Medicare also said it will eliminate a reporting exclusion for continuing medical education (CME) programs, which was a big carve out in the program's original design. A Journal of the American Medical Association study found that 14 medical device and drug companies in 2010 paid $657 million in grants to CME organizers. And just last week, Modern Healthcare reported that manufacturers had been looking to exploit the CME reporting exclusion.

Coukell said he sees the Medicare proposal as largely an administrative change that shouldn't affect the CME industry in a substantial way. But a coalition of CME providers, doctors and major drug firms blasted the proposed rule shortly after it was issued, writing that it "inexplicably" eliminated a "narrow, but vitally important exemption" that Medicare provided just a year earlier.

So chalk this up as another health-care fight that isn't quite over.

Top health policy reads from around the Web:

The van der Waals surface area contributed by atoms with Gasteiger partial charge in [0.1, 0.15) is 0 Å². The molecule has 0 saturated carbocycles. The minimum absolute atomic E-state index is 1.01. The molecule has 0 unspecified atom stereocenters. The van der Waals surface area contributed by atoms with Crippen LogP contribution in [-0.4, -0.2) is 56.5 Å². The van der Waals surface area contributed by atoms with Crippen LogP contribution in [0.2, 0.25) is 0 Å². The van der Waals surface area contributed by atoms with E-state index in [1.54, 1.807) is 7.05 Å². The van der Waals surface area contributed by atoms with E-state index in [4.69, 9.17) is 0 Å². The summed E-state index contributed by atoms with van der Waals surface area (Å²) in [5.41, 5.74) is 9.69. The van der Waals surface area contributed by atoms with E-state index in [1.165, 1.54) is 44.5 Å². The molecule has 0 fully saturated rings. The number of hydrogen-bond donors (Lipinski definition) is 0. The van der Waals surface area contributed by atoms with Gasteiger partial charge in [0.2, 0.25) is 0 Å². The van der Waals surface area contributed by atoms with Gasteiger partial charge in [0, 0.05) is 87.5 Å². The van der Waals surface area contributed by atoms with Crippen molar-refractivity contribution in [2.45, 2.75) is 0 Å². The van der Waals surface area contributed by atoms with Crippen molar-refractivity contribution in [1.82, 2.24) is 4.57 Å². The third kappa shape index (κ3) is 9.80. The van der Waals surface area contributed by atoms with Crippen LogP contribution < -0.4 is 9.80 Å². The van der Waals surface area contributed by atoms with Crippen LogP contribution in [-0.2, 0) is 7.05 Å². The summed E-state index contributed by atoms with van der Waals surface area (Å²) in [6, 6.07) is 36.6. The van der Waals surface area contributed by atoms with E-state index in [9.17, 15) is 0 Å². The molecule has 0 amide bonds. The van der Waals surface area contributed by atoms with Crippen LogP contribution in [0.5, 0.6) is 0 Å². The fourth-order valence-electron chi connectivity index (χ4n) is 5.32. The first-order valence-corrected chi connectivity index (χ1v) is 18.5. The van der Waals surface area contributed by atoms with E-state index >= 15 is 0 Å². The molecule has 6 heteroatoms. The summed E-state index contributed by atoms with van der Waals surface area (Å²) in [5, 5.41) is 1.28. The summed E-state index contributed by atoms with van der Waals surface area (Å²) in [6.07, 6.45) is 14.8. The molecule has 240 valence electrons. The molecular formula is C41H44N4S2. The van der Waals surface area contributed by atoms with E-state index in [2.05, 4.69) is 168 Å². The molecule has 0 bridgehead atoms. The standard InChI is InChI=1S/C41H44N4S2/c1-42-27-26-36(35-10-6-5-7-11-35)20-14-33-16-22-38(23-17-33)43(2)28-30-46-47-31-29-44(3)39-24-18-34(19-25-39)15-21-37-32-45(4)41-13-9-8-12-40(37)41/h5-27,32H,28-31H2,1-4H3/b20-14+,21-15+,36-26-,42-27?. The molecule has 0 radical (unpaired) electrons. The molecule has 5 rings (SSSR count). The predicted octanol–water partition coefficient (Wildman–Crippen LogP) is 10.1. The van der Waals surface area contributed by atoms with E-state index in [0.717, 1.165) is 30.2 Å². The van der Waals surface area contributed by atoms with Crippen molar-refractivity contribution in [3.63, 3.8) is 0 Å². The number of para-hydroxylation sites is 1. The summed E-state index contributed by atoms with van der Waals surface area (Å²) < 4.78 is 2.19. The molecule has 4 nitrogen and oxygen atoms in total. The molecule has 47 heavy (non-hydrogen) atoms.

How Obamacare broke up a marriage. "The day Linda Drain put baby's breath in her hair and said 'I do,' she had no idea that government policies would tear her apart from her husband. But 33 years later, she and her husband, Larry Drain, separated so she could keep her health insurance. Six months into the full implementation of the Affordable Care Act, the Drains are among 162,000 Tennesseans who got caught in a coverage gap. Their household income is too little to qualify for a government subsidy to buy health insurance, and they live in a state not expanding Medicaid." Tom Wilemon in the Tennessean.